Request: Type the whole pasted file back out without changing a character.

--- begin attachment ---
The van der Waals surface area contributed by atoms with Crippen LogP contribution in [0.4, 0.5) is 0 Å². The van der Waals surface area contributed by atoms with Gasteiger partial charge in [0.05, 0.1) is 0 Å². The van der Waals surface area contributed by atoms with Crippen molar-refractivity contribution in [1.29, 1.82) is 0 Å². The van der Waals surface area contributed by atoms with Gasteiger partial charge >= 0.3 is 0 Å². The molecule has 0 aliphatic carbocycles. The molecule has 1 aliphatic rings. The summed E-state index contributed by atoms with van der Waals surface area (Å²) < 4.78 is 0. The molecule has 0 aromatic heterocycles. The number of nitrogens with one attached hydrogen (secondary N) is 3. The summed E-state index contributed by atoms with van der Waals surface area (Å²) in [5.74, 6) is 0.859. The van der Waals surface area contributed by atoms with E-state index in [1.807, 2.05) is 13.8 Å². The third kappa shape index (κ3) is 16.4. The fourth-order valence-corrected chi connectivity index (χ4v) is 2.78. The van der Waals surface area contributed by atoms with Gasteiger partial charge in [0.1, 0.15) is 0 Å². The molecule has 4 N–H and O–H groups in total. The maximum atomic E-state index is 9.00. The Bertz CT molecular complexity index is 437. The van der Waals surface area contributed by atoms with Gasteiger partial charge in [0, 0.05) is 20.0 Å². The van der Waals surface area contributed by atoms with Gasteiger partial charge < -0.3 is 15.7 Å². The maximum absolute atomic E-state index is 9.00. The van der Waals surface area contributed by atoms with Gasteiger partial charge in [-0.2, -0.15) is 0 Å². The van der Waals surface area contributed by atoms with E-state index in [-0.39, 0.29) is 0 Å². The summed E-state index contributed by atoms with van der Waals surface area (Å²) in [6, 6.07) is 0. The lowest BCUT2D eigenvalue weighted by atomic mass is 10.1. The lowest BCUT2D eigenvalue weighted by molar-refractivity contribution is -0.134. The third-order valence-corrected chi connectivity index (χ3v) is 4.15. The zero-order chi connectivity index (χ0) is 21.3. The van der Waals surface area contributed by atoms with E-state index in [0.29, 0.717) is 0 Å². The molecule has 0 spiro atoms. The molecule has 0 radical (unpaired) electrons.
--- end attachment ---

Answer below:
The van der Waals surface area contributed by atoms with Crippen LogP contribution in [0.4, 0.5) is 0 Å². The van der Waals surface area contributed by atoms with Gasteiger partial charge in [0.05, 0.1) is 0 Å². The van der Waals surface area contributed by atoms with Crippen molar-refractivity contribution in [1.29, 1.82) is 0 Å². The van der Waals surface area contributed by atoms with Gasteiger partial charge >= 0.3 is 0 Å². The molecule has 0 aliphatic carbocycles. The molecule has 1 aliphatic rings. The summed E-state index contributed by atoms with van der Waals surface area (Å²) < 4.78 is 0. The molecule has 0 aromatic heterocycles. The number of nitrogens with one attached hydrogen (secondary N) is 3. The summed E-state index contributed by atoms with van der Waals surface area (Å²) in [5.74, 6) is 0.859. The van der Waals surface area contributed by atoms with E-state index in [1.807, 2.05) is 13.8 Å². The third kappa shape index (κ3) is 16.4. The fourth-order valence-corrected chi connectivity index (χ4v) is 2.78. The van der Waals surface area contributed by atoms with Gasteiger partial charge in [0.1, 0.15) is 0 Å². The molecule has 4 N–H and O–H groups in total. The maximum atomic E-state index is 9.00. The Bertz CT molecular complexity index is 437. The van der Waals surface area contributed by atoms with Gasteiger partial charge in [0, 0.05) is 20.0 Å². The van der Waals surface area contributed by atoms with Gasteiger partial charge < -0.3 is 15.7 Å². The maximum absolute atomic E-state index is 9.00. The van der Waals surface area contributed by atoms with Gasteiger partial charge in [-0.2, -0.15) is 0 Å². The van der Waals surface area contributed by atoms with E-state index in [-0.39, 0.29) is 0 Å². The summed E-state index contributed by atoms with van der Waals surface area (Å²) in [6, 6.07) is 0. The lowest BCUT2D eigenvalue weighted by atomic mass is 10.1. The lowest BCUT2D eigenvalue weighted by molar-refractivity contribution is -0.134. The third-order valence-corrected chi connectivity index (χ3v) is 4.15. The zero-order chi connectivity index (χ0) is 21.3. The van der Waals surface area contributed by atoms with E-state index in [0.29, 0.717) is 0 Å². The molecule has 0 spiro atoms. The molecule has 0 radical (unpaired) electrons.